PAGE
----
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South Korea becomes 1st Asian nation to host UN Peacekeeping meeting Updated: 2021-12-09 05:31:01 KST

Now we cross over to our Oh Soo-young for Global Insight and an in-depth look at important developments in world affairs.


It's time for Global Insight where we speak to experts from around the world on issues making headlines.
The United Nations' peacekeeping forces keep the world safe from violence and conflict.
Stationed in the most dangerous areas of the world, the Blue Helmets consist of over 70-thousand military personnel contributed by national armies from across the globe.
The 2021 UN Peacekeeping Ministerial which gathers defense and foreign officials from more than 150 countries was hosted by Seoul this year, marking the first in the meeting's history to be held in an Asian country.
Addressing the various challenges faced by peacekeepers today, particularly amid a time of new security challenges, and rapid digitalisation, the meeting introduced the Seoul Initiative on enhancing technology and medical capacity.
To highlight key issues and discuss the meeting's significance, we're joined by Alexandra Novosseloff, Non Resident Senior Fellow at Brian Urquhart Center for Peace Operations International Peace Institute, and Song Se-ryun, Professor of Law at Kyung Hee University.

1. Dr. Novosseloff: There’s been a sore lack of global cooperation shown by government leaders over the last two years of the COVID-19 pandemic. How has the lack of coordination systematically affected UN Peacekeeping missions?

2. Prof. Song: What special significance does the UN's peacekeeping missions hold for South Korea, given its history of war?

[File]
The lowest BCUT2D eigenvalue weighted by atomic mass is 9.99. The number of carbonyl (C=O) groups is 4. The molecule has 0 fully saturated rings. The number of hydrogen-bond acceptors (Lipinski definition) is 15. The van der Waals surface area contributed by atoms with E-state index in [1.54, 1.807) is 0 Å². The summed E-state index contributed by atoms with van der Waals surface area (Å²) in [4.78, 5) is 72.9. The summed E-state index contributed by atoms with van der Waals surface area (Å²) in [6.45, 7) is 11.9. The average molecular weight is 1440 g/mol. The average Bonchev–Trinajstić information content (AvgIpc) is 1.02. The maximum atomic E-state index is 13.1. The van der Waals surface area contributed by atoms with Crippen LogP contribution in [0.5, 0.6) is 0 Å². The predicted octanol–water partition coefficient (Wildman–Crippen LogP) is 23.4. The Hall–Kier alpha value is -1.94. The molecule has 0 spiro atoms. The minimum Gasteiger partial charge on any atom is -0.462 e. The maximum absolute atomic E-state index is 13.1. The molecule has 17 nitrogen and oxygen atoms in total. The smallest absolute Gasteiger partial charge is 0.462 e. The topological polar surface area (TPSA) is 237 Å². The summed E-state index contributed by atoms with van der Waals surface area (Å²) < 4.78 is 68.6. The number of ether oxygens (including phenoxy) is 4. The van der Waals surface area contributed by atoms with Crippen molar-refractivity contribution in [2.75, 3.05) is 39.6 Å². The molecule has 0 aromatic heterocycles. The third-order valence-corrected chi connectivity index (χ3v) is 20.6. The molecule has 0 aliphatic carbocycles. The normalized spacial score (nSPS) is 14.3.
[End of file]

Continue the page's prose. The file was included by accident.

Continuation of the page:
3. Prof. Song: How has South Korea been contributing to peacekeeping missions since 1993?

4. Dr. Novosseloff: Canada and Australia have seen peacekeeping as a core area for middle power countries to support and advance. How significant was it for the PKO ministerial meeting in South Korea? How do you think the country can increase its role in promoting peace and stability?

5. Prof. Song: How meaningful was it for the PKO ministerial meeting in South Korea as a relatively new middle power?

6. Dr. Novosseloff: UN peacekeepers work in the world’s most dangerous zones that are prone to conflict and violence. Has the COVID-19 pandemic increased security risks?

7. Dr. Novosseloff: What should be done to better protect peacekeepers? Can technology play a role?

8. Prof. Song: Through the Seoul Initiative, South Korea proposed the smart camp model to equip peacekeeping missions with more high tech solutions. What are innovative ways that South Korea could contribute to PKO?

9. Dr. Novosseloff: COVID-19 has highlighted the increasing need to address health and social calamities as security issues. How has COVID-19 changed the nature of UN peacekeeping missions?

Alexandra Novosseloff, Non Resident Senior Fellow at the International Peace Institute, and Song Se-ryun, Professor of Law at Kyung Hee University. Thank you for your time.
Reporter : osy@arirang.com
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